This study was approved by Institutional Review Boards at both Baylor College of Medicine (H-30533) and the University of Texas Health Science Center at Houston (HSC-SPH-03-039). All participants provided informed written consent for their involvement in the study. Participants were registered as part of study protocol at the Memorial Hermann’s Clinical Innovation and Research Institute and University of Texas 3T MRI Center in Houston, TX, USA.

Author Contributions

Conception and design of study: KM, PN, SW, and RH. Acquisition and analysis of data: KM, MN, SR, SD, KG, LS, SW, and RH. Manuscript/figure drafting: KM, MN, SR, KG, PN, SW, and RH.

Conflict of Interest Statement

The authors declare that the research was conducted in the absence of any commercial or financial relationships that could be construed as a potential conflict of interest. The reviewer BS and handling Editor declared their shared affiliation.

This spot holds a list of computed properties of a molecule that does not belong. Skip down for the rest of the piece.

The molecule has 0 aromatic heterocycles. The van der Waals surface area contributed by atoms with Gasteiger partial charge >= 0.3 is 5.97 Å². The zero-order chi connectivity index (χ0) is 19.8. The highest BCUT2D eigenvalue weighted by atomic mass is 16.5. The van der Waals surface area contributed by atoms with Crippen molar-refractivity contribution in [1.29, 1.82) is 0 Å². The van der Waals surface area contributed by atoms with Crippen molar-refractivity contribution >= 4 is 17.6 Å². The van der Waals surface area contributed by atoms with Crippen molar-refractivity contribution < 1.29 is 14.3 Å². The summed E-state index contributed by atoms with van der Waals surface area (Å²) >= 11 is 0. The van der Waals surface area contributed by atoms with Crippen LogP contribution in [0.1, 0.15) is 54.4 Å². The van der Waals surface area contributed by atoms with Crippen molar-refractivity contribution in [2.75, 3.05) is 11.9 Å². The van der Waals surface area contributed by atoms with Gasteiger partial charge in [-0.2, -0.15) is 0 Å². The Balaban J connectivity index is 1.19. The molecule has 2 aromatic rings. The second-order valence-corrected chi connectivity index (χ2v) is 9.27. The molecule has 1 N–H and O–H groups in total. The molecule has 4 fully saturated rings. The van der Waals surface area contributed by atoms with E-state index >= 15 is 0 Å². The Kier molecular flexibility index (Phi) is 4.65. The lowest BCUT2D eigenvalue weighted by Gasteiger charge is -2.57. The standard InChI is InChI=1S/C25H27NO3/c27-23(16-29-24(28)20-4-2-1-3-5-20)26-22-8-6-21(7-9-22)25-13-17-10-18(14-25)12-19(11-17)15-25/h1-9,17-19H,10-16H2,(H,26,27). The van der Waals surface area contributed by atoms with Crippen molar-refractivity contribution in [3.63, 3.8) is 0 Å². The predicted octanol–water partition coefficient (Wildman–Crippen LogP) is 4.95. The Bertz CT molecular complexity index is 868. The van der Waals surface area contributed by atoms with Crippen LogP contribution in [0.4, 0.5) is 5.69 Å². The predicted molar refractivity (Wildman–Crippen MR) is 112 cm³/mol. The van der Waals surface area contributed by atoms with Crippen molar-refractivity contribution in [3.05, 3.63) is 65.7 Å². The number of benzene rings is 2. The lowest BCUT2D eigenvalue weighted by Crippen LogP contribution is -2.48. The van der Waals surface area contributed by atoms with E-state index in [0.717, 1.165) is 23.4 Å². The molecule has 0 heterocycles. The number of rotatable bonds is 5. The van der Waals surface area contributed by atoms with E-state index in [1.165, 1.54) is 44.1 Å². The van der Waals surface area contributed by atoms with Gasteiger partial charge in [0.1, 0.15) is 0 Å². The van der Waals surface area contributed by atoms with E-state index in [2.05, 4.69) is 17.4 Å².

Acknowledgments

The authors would like to thank the study participants and the clinical care staff at the Memorial Hermann Clinical Trials Unit, as well as Diana Martinez, Salma Khuwaja, Susan N. Rossman, and Raouf Arafat for their help founding the original Houston West Nile virus cohort.

Funding

This study was funded by NIH, National Institute for Allergy and Infectious Diseases (5R01AI091816-01, K23AI057341, and U19AI089992-01). The funders had no role in study design, data collection and analysis, decision to publish, or preparation of the manuscript. The MRI Center is a core facility for the NIH funded CCTS (grant #UL1 TR000371). The purchase of MRI scanner was partially supported by NIH (grant # 1 S10 RR19186-01).